Last month the Chancellor set out the government’s plan to turn around over a decade’s worth of sluggish economic growth. Education and employment were cited as two priorities, which included a promise to create a “high-skill economy” and address the barriers that are preventing 6.6 million Brits from joining the workforce.
Much debate has centred around the recent rise in economic inactivity, specifically how to encourage over-50s who have left the workforce to return. To fully address the UK’s longstanding productivity challenges, we need a strategy that equally meets the needs of new entrants to the workforce, and those already in work who want to improve their skills and retrain.
The London Progression Collaboration, a not-for-profit initiative that I run, exists to do precisely this. We support low-paid Londoners to secure better-quality, higher-paying work and help London’s businesses develop the skills they need to grow. One of the ways we do this is through creating apprenticeships.
We’re advocates for meaningful employment that is fairly rewarded, and we only partner with employers who are committed to that vision. Yet plenty of employers come through our doors who do not meet that criterion, and it’s usually because they’re paying the apprenticeship minimum wage: currently £4.81 per hour, irrespective of age. That’s less than half the £9.85 per hour that the Office for National Statistics estimated constituted low-pay last year.
We know that low pay is a barrier to people taking up apprenticeships. Last year’s Youth Voice Census reported that low pay was the biggest factor in stopping young people applying for opportunities. And with apprenticeships delivering the greatest impact for the most disadvantaged people, it’s a lost opportunity to transform lives every time someone drops out due to low pay. With nearly half of all apprentices dropping out before they complete their apprenticeship, it’s clear that thousands can no longer afford to learn and earn.
Our experience is that low pay creates poor outcomes for employers as well. Poor retention makes it more difficult to address the skills crisis in construction, social care, hospitality and early years, which is harmful to productivity.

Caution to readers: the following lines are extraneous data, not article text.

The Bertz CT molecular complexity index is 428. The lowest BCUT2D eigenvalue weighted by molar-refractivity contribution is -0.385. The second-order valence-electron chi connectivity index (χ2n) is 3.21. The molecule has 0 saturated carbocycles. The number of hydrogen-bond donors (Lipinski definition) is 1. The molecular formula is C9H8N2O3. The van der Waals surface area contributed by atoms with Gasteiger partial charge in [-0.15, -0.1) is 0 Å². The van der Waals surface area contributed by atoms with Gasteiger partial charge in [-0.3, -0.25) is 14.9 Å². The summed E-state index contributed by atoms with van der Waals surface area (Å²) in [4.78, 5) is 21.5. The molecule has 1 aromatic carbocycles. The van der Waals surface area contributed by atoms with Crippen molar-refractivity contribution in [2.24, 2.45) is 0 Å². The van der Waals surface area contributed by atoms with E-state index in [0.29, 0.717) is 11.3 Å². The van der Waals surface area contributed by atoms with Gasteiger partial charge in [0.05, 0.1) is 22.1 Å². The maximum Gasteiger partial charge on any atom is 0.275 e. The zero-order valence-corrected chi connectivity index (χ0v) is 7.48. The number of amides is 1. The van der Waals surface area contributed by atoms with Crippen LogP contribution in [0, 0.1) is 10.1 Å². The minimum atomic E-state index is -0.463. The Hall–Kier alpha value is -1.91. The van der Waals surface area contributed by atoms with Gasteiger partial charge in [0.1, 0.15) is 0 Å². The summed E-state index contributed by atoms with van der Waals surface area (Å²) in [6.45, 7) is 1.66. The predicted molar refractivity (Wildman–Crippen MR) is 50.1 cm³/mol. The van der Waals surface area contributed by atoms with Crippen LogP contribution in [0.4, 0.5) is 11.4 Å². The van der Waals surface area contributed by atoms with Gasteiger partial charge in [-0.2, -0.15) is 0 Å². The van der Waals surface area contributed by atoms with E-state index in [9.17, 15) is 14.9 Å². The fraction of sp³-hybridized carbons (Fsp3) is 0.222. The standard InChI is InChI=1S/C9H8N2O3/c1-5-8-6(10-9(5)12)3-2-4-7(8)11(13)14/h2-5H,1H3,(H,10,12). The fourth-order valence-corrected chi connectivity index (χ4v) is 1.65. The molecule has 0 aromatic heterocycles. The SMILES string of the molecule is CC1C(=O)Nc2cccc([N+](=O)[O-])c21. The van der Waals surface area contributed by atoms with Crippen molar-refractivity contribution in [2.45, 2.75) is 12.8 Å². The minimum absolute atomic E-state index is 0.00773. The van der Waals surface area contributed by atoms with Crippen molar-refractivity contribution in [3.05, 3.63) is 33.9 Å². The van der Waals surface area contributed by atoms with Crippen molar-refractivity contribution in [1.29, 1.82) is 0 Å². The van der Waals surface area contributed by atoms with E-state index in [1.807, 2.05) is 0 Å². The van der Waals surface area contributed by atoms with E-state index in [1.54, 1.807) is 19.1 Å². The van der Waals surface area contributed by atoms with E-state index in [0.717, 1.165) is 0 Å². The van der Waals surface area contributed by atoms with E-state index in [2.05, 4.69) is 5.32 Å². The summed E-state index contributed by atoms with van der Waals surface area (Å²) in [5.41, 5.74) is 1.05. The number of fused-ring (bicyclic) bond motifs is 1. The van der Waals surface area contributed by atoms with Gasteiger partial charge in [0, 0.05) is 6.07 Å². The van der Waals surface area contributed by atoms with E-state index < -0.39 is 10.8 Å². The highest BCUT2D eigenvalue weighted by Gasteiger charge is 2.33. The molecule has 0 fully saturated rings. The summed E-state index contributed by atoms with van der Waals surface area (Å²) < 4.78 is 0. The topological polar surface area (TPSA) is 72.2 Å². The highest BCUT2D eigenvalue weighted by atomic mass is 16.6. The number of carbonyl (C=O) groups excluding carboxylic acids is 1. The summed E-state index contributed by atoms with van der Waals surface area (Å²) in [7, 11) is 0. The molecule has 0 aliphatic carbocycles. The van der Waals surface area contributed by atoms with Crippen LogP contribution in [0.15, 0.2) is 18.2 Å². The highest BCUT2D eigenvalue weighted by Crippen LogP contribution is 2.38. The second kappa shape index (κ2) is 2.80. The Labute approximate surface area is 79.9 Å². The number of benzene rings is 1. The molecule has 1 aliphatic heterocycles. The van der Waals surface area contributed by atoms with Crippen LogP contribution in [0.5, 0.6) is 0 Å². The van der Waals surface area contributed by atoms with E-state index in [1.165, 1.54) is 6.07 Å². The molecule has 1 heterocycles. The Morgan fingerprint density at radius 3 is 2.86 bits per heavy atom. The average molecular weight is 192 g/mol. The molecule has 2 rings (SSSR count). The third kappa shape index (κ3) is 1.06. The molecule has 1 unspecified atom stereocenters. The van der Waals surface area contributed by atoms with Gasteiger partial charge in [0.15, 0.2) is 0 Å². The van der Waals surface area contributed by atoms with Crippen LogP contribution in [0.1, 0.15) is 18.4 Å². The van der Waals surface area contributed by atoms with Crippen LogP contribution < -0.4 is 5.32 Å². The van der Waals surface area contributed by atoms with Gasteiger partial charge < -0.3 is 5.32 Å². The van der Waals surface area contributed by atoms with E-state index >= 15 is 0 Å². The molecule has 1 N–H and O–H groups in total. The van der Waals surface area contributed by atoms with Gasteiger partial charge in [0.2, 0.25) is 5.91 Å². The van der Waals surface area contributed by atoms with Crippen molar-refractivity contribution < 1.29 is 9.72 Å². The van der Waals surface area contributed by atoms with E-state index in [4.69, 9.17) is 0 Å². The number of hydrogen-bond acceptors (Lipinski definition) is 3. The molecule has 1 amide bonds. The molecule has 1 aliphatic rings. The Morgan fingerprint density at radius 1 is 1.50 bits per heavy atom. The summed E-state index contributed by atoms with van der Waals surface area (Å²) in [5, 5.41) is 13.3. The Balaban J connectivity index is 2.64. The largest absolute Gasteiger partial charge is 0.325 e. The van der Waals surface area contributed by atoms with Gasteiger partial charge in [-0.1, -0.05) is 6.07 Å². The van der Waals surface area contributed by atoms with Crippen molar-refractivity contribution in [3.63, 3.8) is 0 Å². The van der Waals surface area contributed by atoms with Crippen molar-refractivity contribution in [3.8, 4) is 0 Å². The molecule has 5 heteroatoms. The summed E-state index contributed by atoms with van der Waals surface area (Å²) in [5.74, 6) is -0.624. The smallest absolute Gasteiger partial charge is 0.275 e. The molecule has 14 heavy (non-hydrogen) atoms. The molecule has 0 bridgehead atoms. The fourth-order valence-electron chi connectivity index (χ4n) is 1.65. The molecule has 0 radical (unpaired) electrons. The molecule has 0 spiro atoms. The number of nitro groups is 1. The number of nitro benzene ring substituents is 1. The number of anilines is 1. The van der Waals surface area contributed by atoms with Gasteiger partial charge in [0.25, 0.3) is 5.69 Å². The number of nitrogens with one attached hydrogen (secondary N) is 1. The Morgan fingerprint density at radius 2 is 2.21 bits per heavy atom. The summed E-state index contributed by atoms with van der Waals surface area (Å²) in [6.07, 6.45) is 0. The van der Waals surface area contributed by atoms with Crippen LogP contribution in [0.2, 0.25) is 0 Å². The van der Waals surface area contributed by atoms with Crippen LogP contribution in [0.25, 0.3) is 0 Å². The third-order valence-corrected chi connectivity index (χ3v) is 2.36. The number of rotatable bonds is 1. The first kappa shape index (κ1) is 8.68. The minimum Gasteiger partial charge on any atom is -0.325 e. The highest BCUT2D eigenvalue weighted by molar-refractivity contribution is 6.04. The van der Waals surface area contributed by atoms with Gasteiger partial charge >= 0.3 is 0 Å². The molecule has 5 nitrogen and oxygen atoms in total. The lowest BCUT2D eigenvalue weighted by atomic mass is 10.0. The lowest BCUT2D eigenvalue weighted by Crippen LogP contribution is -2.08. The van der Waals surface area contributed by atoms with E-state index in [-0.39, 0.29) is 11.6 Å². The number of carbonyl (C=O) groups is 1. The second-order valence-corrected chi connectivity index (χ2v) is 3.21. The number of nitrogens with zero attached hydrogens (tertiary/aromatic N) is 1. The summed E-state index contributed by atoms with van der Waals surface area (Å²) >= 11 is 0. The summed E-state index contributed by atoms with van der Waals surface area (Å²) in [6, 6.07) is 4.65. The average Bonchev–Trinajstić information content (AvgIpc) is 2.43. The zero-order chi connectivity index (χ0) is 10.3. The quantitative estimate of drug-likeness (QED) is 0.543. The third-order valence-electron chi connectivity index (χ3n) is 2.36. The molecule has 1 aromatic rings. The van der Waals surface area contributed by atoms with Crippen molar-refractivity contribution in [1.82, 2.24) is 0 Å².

The majority of employers pay a fairer wage, and many apprentices are more senior professionals unaffected by these rates. But many employers pay the minimum, and less than a fiver an hour does not stretch far. That has long been the case, but it’s even more acute in the context of the cost-of-living crisis. Worse, the Low Pay Commission estimates that many employers are “non-compliant”, meaning they are illegally paying apprentices less than £4.81 per hour.
So why does the government persist in setting such a low pay threshold for people who want to progress in work? In part, it reflects lazy assumptions – that all entry-level apprentices are young people, and that all of them can live in a parental home with family support and no dependants, and therefore can afford to be paid less.
Many apprentices are young people, but that’s a gross oversimplification. According to the latest data, nearly half of apprentices – 47 per cent – are aged 25 or over when they start their apprenticeship, developing careers as software developers, architects and ambulance crew.
Of course, no trainee architect would consider £4.81 per hour. So the majority of apprentices earning the apprenticeship minimum wage are the youngest, meaning that the practice is also highly exploitative and risks excluding the most disadvantaged young people who don’t have parental support behind them. Because apprentices can legally be paid a lower wage than other employees their age, some employers see apprenticeships simply as an opportunity to reduce their overheads.
That is why we are calling on the government to scrap the apprenticeship minimum wage. Polling we commissioned from Opinium for National Apprenticeship Week (6-12 February) demonstrates that the public are overwhelmingly behind this change.
Sixty-one per cent of people shared the view that the apprenticeship minimum wage was too low. Over three quarters (78 per cent) said they would not be able to live on it and two-thirds (66 per cent) thought it should be replaced by the national minimum wage, meaning apprentices would be entitled to the same rate of pay as others their age.
Although this change would most benefit young people at the beginning of their careers, over-65s were the strongest advocates of scrapping the apprenticeship minimum wage, with 71 per cent in favour. And there was significant cross-party support, too.
But despite the mood of the public, reform of apprenticeships rarely extends to this. This week employers will be celebrating the contribution of their apprentices, but it’s time to act. If the government is committed to reforming our patchwork skills landscape, scrapping the apprenticeship minimum wage would be a good place to start.
[See also: Posh but poor? The return of the squeezed middle]